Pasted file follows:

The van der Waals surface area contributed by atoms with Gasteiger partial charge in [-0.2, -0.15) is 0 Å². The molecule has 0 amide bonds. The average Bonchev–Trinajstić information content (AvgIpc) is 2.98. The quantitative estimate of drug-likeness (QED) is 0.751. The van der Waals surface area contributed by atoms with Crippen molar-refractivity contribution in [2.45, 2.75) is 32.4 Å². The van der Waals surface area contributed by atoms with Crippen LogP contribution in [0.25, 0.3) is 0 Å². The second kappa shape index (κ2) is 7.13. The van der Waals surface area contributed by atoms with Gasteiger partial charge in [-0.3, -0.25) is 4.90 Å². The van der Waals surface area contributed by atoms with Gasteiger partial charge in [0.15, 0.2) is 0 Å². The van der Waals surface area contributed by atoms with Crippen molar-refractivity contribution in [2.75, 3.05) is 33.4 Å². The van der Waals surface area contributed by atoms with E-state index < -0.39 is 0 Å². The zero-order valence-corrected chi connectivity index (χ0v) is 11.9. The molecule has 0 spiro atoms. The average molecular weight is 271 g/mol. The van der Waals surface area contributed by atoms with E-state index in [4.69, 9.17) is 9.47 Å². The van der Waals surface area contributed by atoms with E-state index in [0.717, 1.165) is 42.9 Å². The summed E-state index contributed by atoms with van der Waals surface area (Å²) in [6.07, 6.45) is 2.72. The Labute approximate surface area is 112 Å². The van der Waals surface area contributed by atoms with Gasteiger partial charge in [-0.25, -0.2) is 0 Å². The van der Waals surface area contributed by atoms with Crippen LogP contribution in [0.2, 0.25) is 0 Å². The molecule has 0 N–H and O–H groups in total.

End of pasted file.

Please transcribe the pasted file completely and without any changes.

The van der Waals surface area contributed by atoms with Gasteiger partial charge in [-0.2, -0.15) is 0 Å². The molecule has 0 amide bonds. The average Bonchev–Trinajstić information content (AvgIpc) is 2.98. The quantitative estimate of drug-likeness (QED) is 0.751. The van der Waals surface area contributed by atoms with Crippen molar-refractivity contribution in [2.45, 2.75) is 32.4 Å². The van der Waals surface area contributed by atoms with Crippen LogP contribution in [0.25, 0.3) is 0 Å². The second kappa shape index (κ2) is 7.13. The van der Waals surface area contributed by atoms with Gasteiger partial charge in [-0.3, -0.25) is 4.90 Å². The van der Waals surface area contributed by atoms with Gasteiger partial charge in [0.15, 0.2) is 0 Å². The van der Waals surface area contributed by atoms with Crippen molar-refractivity contribution in [2.75, 3.05) is 33.4 Å². The van der Waals surface area contributed by atoms with E-state index < -0.39 is 0 Å². The zero-order valence-corrected chi connectivity index (χ0v) is 11.9. The molecule has 0 spiro atoms. The average molecular weight is 271 g/mol. The van der Waals surface area contributed by atoms with E-state index in [4.69, 9.17) is 9.47 Å². The van der Waals surface area contributed by atoms with E-state index in [0.717, 1.165) is 42.9 Å². The summed E-state index contributed by atoms with van der Waals surface area (Å²) in [6.07, 6.45) is 2.72. The Labute approximate surface area is 112 Å². The van der Waals surface area contributed by atoms with Gasteiger partial charge in [-0.25, -0.2) is 0 Å². The van der Waals surface area contributed by atoms with Crippen LogP contribution in [0.2, 0.25) is 0 Å². The molecule has 0 N–H and O–H groups in total.